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J Sci Food Agric. 2018 Jun;98(8):2837-2844. doi: 10.1002/jsfa.8898. Epub 2018 Mar 7.

Potential effects of sulforaphane to fight obesity.

Author information

1
Centre for the Research and Technology of Agro-Environmental and Biological Sciences (CITAB), University of Trás-os-Montes and Alto Douro (UTAD), Vila Real, Portugal.
2
Department of Animal Sciences, School of Agrarian and Veterinary Sciences, University of Trás-os-Montes and Alto Douro (UTAD), Vila Real, Portugal.
3
Department of  Veterinary Sciences, School of Agrarian and Veterinary Sciences, University of Trás-os-Montes and Alto Douro (UTAD), Vila Real, Portugal.
4
Laboratory Animal Science Group, Institute for Molecular and Cell Biology (IBMC), University of Porto, Porto, Portugal.
5
Institute for Investigation and Innovation in Health (i3S), University of Porto, Porto, Portugal.

Abstract

Obesity is linked to the onset of many diseases such as diabetes mellitus, cardiovascular diseases and cancer, among others. The prevalence of obesity nearly doubled worldwide between 1980 and 2014. Simultaneously, in the last decade, the effects of sulforaphane as a potential treatment for obesity have been investigated, with promising results. Fruits and vegetables and their processed agri-food co-products are good sources of natural health-promoting compounds. Brassica crops are among the most produced crops in the world and are a good source of glucoraphanin, which, following hydrolysis, releases sulforaphane. The Brassicaceae family generates large amounts of co-products with no intended use, causing negative economic and environmental impact. Valorization of these co-products could be achieved through their exploitation for the extraction of bioactive compounds such as sulforaphane. However, the extraction process still needs further improvement for its economic feasibility. This article reviews the potential effects of sulforaphane in the treatment of obesity, linked to the relevance of giving Brassica co-products added value, which is of key importance for the competitiveness of farmers and the agri-food industry.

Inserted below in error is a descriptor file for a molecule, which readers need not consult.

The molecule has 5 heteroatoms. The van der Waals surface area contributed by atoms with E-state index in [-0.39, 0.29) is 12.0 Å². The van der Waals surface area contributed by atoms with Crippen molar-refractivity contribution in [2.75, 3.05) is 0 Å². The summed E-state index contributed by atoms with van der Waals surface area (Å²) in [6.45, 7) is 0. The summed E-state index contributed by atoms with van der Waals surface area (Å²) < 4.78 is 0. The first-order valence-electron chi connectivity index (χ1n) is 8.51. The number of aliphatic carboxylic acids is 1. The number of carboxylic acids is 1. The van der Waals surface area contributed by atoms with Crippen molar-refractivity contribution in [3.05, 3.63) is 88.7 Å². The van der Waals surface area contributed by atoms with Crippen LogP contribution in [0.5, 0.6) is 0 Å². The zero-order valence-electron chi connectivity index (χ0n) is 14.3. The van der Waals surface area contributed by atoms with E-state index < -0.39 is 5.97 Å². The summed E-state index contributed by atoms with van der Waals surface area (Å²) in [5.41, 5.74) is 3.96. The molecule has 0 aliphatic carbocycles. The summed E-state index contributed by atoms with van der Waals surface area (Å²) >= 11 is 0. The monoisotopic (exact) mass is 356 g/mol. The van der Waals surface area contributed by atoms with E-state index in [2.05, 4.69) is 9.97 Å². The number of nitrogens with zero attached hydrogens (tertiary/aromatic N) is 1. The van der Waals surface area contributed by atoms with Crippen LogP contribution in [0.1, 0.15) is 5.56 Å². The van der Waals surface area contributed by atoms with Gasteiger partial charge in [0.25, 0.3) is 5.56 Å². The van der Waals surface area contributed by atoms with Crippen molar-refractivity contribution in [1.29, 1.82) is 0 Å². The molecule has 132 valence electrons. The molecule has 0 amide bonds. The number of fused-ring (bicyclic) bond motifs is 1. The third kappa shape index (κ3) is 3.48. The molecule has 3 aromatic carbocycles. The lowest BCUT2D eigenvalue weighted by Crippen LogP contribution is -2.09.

KEYWORDS:

Brassica vegetables; agri-food co-products; obesity; sulforaphane

PMID:
29363750
DOI:
10.1002/jsfa.8898
[Indexed for MEDLINE]

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